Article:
Having inched up in January, the seasonally adjusted pace of existing-home sales across the U.S. dropped 6.6 percent last month to an annual rate of 6.22 million sales, which is still 9.1 percent higher than at the same time last year but a significant drop, on a year-over-year basis, versus the month before, according to the National Association of Realtors.

At the same time, listed inventory levels across the U.S. held at just over a million (1.03) homes on the market, which is 29.5 percent fewer than at the same time last year (versus over 100 percent higher in San Francisco*).

And while the median existing-home sale price ticked up 2.9 percent from January ($303,900) to February ($313,000) and was 15.8 percent higher than at the same time last year, the increase was once again driven by a dramatic change in the mix of what sold versus underlying “appreciation.”

19 thoughts on “Pace of Home Resales in the U.S. Takes a Real Hit”
  1. So the short term story seems pretty clear: nice suburban homes will do well since there’s low inventory and people (especially families) are looking for space. Likely exaggerated in the Bay Area since there’s greater potential for long-term hybrid/remote work. The question is – how long will this last? A huge determining factor will be public school openings. The Board of Education mess is definitely a factor in families leaving SF and the trend will continue if they can’t figure it out for the fall.

    1. Last I heard K-2 are opening 5 days a week after next weeks Spring Break. With the new CDC guidelines of 3′ distance (instead of 4 or 6) there won’t be a single school district not 100% open in the fall. Then again, if there is one closed, it will surely be San Francisco.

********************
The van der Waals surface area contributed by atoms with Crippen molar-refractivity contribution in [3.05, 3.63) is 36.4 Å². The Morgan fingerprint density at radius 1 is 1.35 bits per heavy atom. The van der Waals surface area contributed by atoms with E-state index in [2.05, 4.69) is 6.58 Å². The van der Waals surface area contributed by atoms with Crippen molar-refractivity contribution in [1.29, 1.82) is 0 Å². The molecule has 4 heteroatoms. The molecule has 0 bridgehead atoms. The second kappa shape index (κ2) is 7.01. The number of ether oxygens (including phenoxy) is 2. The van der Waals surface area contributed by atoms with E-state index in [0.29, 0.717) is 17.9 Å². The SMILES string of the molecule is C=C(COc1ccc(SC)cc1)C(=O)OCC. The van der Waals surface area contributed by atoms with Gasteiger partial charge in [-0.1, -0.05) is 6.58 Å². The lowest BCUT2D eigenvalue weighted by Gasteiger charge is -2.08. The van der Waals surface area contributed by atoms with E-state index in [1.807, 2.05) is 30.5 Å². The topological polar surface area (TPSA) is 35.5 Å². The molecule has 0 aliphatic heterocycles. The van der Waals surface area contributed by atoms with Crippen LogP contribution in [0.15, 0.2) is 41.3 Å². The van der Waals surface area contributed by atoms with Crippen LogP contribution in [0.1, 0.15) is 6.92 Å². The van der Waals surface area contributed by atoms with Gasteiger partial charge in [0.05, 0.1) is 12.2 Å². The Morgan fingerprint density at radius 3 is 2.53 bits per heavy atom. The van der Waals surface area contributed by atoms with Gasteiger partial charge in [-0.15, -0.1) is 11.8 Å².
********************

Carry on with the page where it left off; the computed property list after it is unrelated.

2. From the chart it looks like current sales are still running almost a million over the avg from the three years prior to the pandemic. Doesn’t look like a real hit to me. What am I missing?

  3. That doesn’t appear to be the trend at all in SF per the MLS. In San Francisco February sales for single family homes, condos, TICs, and are way, way up in ’21 (415 sales) over any preceding years. It looks like ’20 (307 sales), ’19 (284 sales), ’18 (319), ’17 (270), ’16 (281), ’15 (295). If you go back to ’14, with 389 sales, it gets comparable, and ’13 had 328, and ’12 had 382.

    1. So for SF inventory is up 100% YoY and sales are up only 35% ( 415/307 ). For the whole country inventory is down 30% but sales are still up 9% YoY.

      1. San Francisco real estate has been impacted by the pandemic differently than the rest of the country. That much is clear.

        The SF rental market seems to have been hit much harder than the for sale market, however.

          1. The kids left town when ‘rona set in, but rents gonna rise when they’re back again.

            DeBlasio is bringing municipal workers back in.

            Newson faces rage from stifling the economy.

            Plenty of young employees haven’t been fired but will be if they don’t show up and start getting some productive work done


            Your mom

      2. “So for SF inventory is up 100% YoY and sales are up only 35%”

        Yeah, well, I cited February data which was not pandemic distorted. SF inventory fell off a cliff 3/18/20.

          1. So, cobbling mine and hmmm’s posts together, would you go along with the take that inventory was up ~49% but also sales are up ~35 % ?

          2. That’s generally correct, with listing activity outpacing sales (versus the opposite nationally), driven by an increase in turnover.

          3. I must say as the time goes on as these various times change and the editorial voice attempts at constancy, the simple lack of response, versus those responded to, is everything. Millennials are smarter along these lines.

Leave a Reply

Your email address will not be published. Required fields are marked *